This work provides a ground for a quantitative interpretation of experiments on step bunching during sublimation of crystals with a pronounced Ehrlich-Schwoebel (ES) barrier in the regime of weak desorption. A strong step bunching instability takes place when the kinetic length d +=D s/K + is larger than the average distance l between the steps on the vicinal surface; here D s is the surface diffusion coefficient and K + is the step kinetic coefficient. In the opposite limit d +≪l the instability is weak and step bunching can occur only when the magnitude of step-step repulsion is small. The central result are power law relations of the form L∼Hα, l min-H -γ between the width L, the height H, and the minimum interstep distance l min of a bunch. These relations are obtained from a continuum evolution equation for the surface profile, which is derived from the discrete step dynamical equations for the case d +≫l. The analysis of the continuum equation reveals the existence of two types of stationary bunch profiles with different scaling properties. Through comparison with numerical simulations of the discrete step equations, we establish the value γ=2/(n+1) for the scaling exponent of l min in terms of the exponent n of the repulsive step-step interaction, and provide an exact expression for the prefactor in terms of the energetic and kinetic parameters of the system. For the bunch width L we observe significant deviations from the expected scaling with exponent γ=1-1/α, which are attributed to the pronounced asymmetry between the leading and the trailing edges of the bunch, and the fact that bunches move. Through a mathematical equivalence on the level of the discrete step equations as well as on the continuum level, our results carry over to the problems of step bunching induced by growth with a strong inverse ES effect, and by electromigration in the attachment/detachment limited regime. Thus our work provides support for the existence of universality classes of step bunching instabilities [A. Pimpinelli et al., Phys. Rev. Lett. 88, 206103 (2002)], but some aspects of the universality scenario need to be revised.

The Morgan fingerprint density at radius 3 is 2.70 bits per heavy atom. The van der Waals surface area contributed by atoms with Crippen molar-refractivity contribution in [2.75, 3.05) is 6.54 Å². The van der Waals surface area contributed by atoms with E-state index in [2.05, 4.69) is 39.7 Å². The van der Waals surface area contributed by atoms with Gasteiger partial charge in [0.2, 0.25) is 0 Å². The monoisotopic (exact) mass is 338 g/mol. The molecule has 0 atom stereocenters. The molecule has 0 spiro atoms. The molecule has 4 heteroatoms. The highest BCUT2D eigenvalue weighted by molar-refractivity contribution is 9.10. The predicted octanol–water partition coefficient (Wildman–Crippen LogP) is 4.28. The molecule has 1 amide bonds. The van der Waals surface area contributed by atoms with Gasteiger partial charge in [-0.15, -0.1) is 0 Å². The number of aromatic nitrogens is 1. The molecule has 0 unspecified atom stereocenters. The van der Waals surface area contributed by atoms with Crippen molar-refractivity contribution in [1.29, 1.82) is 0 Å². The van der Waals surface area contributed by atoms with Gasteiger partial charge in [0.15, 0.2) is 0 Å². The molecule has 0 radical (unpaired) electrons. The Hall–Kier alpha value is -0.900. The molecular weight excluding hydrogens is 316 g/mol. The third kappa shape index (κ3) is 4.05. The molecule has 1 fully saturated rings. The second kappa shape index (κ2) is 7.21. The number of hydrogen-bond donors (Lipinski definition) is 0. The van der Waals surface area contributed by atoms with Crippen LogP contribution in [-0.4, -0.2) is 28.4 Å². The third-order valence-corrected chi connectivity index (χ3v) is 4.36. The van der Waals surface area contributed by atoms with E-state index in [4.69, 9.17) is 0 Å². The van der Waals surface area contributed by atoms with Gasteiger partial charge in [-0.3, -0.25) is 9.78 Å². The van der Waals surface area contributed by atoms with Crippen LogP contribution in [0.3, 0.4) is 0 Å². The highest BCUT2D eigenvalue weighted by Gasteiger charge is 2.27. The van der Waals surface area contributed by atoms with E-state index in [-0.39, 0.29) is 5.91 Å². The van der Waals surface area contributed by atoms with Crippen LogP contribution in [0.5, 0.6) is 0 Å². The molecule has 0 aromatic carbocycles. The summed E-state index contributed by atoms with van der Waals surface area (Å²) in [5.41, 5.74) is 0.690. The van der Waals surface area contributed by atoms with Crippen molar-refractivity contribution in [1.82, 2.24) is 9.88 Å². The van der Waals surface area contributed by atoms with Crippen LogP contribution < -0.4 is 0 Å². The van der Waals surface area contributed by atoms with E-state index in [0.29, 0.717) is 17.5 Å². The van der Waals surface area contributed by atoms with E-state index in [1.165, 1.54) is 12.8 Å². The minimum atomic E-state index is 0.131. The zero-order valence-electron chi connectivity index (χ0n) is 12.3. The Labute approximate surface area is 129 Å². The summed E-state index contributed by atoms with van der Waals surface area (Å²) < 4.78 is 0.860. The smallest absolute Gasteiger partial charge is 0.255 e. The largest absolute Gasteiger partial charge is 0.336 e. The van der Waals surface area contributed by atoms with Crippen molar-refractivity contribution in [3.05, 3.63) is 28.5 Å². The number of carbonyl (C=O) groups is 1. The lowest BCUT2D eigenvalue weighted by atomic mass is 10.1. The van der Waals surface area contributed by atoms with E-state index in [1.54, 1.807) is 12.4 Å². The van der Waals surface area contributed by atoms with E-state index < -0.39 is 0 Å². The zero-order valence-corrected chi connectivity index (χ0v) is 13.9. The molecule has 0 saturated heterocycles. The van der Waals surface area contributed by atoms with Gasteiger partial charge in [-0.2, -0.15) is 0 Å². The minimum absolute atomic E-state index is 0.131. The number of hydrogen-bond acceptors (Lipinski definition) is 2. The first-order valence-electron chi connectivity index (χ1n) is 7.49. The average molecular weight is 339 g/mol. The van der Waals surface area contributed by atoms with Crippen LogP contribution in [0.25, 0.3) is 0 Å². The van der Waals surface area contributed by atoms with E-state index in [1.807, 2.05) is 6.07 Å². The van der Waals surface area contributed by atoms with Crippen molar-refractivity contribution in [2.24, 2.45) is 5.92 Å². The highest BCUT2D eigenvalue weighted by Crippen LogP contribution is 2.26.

|Original language||English (US)|
|Journal||Physical Review B - Condensed Matter and Materials Physics|
|State||Published - Jan 2005|
ASJC Scopus subject areas
- Electronic, Optical and Magnetic Materials
- Condensed Matter Physics